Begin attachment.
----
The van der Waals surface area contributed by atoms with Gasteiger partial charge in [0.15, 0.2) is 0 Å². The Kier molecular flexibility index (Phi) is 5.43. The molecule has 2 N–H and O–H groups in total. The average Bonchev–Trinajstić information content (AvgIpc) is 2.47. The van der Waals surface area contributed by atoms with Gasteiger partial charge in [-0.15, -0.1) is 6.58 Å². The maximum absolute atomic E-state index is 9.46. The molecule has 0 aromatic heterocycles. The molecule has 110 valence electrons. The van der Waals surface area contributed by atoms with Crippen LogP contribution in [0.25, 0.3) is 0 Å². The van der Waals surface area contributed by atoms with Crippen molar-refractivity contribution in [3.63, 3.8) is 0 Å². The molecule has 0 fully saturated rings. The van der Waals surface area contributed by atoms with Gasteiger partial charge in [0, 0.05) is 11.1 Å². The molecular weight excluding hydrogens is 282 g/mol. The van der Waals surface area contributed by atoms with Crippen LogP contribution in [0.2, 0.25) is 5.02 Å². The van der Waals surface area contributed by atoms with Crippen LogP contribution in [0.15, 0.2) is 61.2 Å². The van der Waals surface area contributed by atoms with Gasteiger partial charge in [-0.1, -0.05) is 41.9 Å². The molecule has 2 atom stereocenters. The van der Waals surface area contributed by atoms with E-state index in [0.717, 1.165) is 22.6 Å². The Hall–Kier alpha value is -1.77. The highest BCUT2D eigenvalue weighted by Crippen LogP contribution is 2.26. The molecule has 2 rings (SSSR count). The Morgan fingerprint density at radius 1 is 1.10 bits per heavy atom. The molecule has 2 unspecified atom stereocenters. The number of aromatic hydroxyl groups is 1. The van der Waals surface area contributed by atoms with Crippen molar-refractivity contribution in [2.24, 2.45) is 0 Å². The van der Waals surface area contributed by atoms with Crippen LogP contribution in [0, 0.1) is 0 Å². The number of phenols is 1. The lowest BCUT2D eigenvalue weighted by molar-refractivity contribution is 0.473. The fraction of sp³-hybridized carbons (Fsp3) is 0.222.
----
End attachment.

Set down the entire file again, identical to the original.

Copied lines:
The van der Waals surface area contributed by atoms with Gasteiger partial charge in [0.15, 0.2) is 0 Å². The Kier molecular flexibility index (Phi) is 5.43. The molecule has 2 N–H and O–H groups in total. The average Bonchev–Trinajstić information content (AvgIpc) is 2.47. The van der Waals surface area contributed by atoms with Gasteiger partial charge in [-0.15, -0.1) is 6.58 Å². The maximum absolute atomic E-state index is 9.46. The molecule has 0 aromatic heterocycles. The molecule has 110 valence electrons. The van der Waals surface area contributed by atoms with Crippen LogP contribution in [0.25, 0.3) is 0 Å². The van der Waals surface area contributed by atoms with Crippen molar-refractivity contribution in [3.63, 3.8) is 0 Å². The molecule has 0 fully saturated rings. The van der Waals surface area contributed by atoms with Gasteiger partial charge in [0, 0.05) is 11.1 Å². The molecular weight excluding hydrogens is 282 g/mol. The van der Waals surface area contributed by atoms with Crippen LogP contribution in [0.2, 0.25) is 5.02 Å². The van der Waals surface area contributed by atoms with Crippen LogP contribution in [0.15, 0.2) is 61.2 Å². The van der Waals surface area contributed by atoms with Gasteiger partial charge in [-0.1, -0.05) is 41.9 Å². The molecule has 2 atom stereocenters. The van der Waals surface area contributed by atoms with E-state index in [0.717, 1.165) is 22.6 Å². The Hall–Kier alpha value is -1.77. The highest BCUT2D eigenvalue weighted by Crippen LogP contribution is 2.26. The molecule has 2 rings (SSSR count). The Morgan fingerprint density at radius 1 is 1.10 bits per heavy atom. The molecule has 2 unspecified atom stereocenters. The number of aromatic hydroxyl groups is 1. The van der Waals surface area contributed by atoms with Crippen molar-refractivity contribution in [2.24, 2.45) is 0 Å². The van der Waals surface area contributed by atoms with Crippen LogP contribution in [0, 0.1) is 0 Å². The number of phenols is 1. The lowest BCUT2D eigenvalue weighted by molar-refractivity contribution is 0.473. The fraction of sp³-hybridized carbons (Fsp3) is 0.222.